* I specify that he was black because Nicole’s friend Abdul later told me that every passenger on his bus that had been scrutinized on the way into Switzerland had belonged to an ethnic minority. Not, of course, because it’s relevant for my (non-prejudiced) purposes. Just sayin’.
I was all clear though (pun sort of intended >_>) and the next time I awoke it was to the sight of a crisp, snowy Tuscan morning rolling by. It wasn’t the vineyard-y sunny Tuscany I had for some reason been deep-down expecting – it was February, after all – but the landscape was breathtaking in the snow, and I knew I was seeing a Tuscany that not many tourists ever see.
When we drew in to Firenze at 12:50, I felt a lot better than I’ve felt after numerous other long-haul journeys (I won’t name names, Continental Airlines). I had a list of tram numbers that I could take to meet Nicole at her station 90 minutes later, but due to the weird tram system, I ended up getting a bus instead. Big mistake. An hour later, I was still on the number 2 bus waiting for the Stazione Rifreddi stop I’d been told I needed. But the city was sputtering out and I could see bare fields not far off: I was officially in the boondocks away out of Florence, and I didn’t expect there were many stations out here.
“Scuza,’ I said in my very worst Italian, “la fermata per la stazione Rifreddi…” I didn’t know how to finish my sentence, but the elderly lady I was addressing did. “Passata,” she told me, and gestured miles behind her. I sighed. “Y como se chiama la fermata?” I asked in my best Spatalian. “Rifreddi,” she confirmed. So I got off, waited 20 minutes, doubled back, arrived back where I’d begun 90 minutes previously, asked the bus driver where the Rifreddi stop was. “Passata” he said, evoking another sigh on my part, and explained that we’d go round again. But I was already late to meet Nicole at the elusive Rifreddi station, and I had no idea how far ’round’ we’d have to go. And I still wasn’t convinced I’d know it when we got to my stop.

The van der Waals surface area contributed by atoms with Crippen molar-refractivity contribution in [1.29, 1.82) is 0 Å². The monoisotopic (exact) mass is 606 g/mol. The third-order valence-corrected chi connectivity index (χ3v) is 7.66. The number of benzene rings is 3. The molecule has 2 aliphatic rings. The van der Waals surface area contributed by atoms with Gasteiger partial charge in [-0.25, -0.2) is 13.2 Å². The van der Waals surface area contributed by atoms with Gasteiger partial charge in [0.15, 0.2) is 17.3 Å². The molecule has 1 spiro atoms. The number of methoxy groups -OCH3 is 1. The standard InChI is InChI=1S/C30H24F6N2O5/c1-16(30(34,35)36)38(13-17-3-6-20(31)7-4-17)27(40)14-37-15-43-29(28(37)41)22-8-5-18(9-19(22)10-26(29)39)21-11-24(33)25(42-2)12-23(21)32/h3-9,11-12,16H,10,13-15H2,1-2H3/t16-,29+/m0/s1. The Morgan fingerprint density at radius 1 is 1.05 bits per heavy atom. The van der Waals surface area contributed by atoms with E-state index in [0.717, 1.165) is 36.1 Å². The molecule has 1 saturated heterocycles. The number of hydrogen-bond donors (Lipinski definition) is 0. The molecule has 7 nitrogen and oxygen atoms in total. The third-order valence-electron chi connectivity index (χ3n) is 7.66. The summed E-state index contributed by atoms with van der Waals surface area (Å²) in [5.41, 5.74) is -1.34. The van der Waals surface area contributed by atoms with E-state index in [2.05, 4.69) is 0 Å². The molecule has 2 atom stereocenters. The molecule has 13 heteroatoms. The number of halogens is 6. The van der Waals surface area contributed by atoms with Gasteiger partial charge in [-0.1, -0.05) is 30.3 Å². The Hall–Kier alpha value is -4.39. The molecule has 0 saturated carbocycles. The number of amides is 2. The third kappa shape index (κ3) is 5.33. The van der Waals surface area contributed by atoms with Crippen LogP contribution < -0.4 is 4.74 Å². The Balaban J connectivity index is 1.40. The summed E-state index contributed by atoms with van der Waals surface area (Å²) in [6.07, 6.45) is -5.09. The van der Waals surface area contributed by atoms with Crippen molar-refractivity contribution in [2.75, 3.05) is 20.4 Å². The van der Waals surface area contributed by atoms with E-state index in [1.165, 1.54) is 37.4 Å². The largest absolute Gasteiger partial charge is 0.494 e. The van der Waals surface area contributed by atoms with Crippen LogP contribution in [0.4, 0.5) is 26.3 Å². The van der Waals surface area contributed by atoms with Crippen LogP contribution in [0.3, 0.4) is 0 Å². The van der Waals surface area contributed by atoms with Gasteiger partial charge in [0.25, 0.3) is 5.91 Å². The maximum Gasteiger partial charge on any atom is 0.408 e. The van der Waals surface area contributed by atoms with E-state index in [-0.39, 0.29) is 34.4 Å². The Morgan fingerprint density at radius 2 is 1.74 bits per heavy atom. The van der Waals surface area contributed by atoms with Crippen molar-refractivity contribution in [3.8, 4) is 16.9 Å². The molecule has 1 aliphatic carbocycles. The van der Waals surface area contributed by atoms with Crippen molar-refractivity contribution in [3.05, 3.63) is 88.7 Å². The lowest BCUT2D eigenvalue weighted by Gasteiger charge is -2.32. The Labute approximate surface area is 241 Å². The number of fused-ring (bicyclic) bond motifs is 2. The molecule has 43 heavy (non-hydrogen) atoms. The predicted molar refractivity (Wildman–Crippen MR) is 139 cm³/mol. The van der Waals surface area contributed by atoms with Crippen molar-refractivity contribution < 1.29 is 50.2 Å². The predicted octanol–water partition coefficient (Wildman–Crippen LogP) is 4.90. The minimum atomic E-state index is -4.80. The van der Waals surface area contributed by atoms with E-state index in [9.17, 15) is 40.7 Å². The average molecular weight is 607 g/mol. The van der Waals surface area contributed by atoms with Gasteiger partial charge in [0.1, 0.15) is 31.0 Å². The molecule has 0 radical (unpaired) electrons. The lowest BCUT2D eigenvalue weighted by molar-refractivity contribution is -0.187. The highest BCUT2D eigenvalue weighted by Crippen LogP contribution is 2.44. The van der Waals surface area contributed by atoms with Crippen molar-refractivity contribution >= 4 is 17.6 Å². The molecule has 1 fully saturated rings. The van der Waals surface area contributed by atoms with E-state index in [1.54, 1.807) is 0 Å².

Eyes peeled for a ‘Rifreddi’ stop, we were just passed Giuliano 01 when I nervously asked another signora what the Rifreddi stop was called. ‘Prossima!’ she replied, ‘Giuliano 03, questa, questa!’. The kindly old lady shoved me off the bus before the doors closed and I geronimoed into the street with my laden backpack and bursting handbag, doubled back the two blocks as instructed, and finally found Nicole who looked just as stressed as I was. Just as well I’d stopped trusting that the stop was called Rifreddi as I’d been assured. Just as well someone had posted that weird-ass Italian language-learning short film La Mappa Misteriosa on Facebook the week before and I’d put off working out by watching it all the way through, giving me a rough idea of what Italian is all about.